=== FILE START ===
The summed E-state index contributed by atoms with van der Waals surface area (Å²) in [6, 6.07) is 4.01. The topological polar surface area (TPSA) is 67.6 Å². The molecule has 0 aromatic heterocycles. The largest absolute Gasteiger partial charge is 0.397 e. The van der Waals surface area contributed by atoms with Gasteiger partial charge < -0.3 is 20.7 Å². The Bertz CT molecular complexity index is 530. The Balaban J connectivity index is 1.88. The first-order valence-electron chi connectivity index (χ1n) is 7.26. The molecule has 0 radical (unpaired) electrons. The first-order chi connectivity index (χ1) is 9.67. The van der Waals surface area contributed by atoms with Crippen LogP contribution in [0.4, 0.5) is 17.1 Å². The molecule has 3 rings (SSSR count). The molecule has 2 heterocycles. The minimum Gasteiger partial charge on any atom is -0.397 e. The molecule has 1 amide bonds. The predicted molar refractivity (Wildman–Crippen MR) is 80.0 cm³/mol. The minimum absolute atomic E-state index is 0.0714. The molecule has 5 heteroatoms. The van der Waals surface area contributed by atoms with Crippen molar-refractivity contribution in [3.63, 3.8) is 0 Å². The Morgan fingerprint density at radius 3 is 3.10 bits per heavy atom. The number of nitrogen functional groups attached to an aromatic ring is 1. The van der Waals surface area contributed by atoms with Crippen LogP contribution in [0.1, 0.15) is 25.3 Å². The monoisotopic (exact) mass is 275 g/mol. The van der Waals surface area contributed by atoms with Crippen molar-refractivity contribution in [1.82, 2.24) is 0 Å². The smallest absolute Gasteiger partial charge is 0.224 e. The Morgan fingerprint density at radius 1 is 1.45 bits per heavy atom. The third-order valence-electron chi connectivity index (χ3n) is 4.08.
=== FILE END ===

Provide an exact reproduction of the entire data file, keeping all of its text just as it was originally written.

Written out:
The summed E-state index contributed by atoms with van der Waals surface area (Å²) in [6, 6.07) is 4.01. The topological polar surface area (TPSA) is 67.6 Å². The molecule has 0 aromatic heterocycles. The largest absolute Gasteiger partial charge is 0.397 e. The van der Waals surface area contributed by atoms with Gasteiger partial charge < -0.3 is 20.7 Å². The Bertz CT molecular complexity index is 530. The Balaban J connectivity index is 1.88. The first-order valence-electron chi connectivity index (χ1n) is 7.26. The molecule has 0 radical (unpaired) electrons. The first-order chi connectivity index (χ1) is 9.67. The van der Waals surface area contributed by atoms with Crippen LogP contribution in [0.4, 0.5) is 17.1 Å². The molecule has 3 rings (SSSR count). The molecule has 2 heterocycles. The minimum Gasteiger partial charge on any atom is -0.397 e. The molecule has 1 amide bonds. The predicted molar refractivity (Wildman–Crippen MR) is 80.0 cm³/mol. The minimum absolute atomic E-state index is 0.0714. The molecule has 5 heteroatoms. The van der Waals surface area contributed by atoms with Crippen molar-refractivity contribution in [3.63, 3.8) is 0 Å². The Morgan fingerprint density at radius 3 is 3.10 bits per heavy atom. The number of nitrogen functional groups attached to an aromatic ring is 1. The van der Waals surface area contributed by atoms with Crippen LogP contribution in [0.1, 0.15) is 25.3 Å². The monoisotopic (exact) mass is 275 g/mol. The van der Waals surface area contributed by atoms with Crippen molar-refractivity contribution in [1.82, 2.24) is 0 Å². The smallest absolute Gasteiger partial charge is 0.224 e. The Morgan fingerprint density at radius 1 is 1.45 bits per heavy atom. The third-order valence-electron chi connectivity index (χ3n) is 4.08.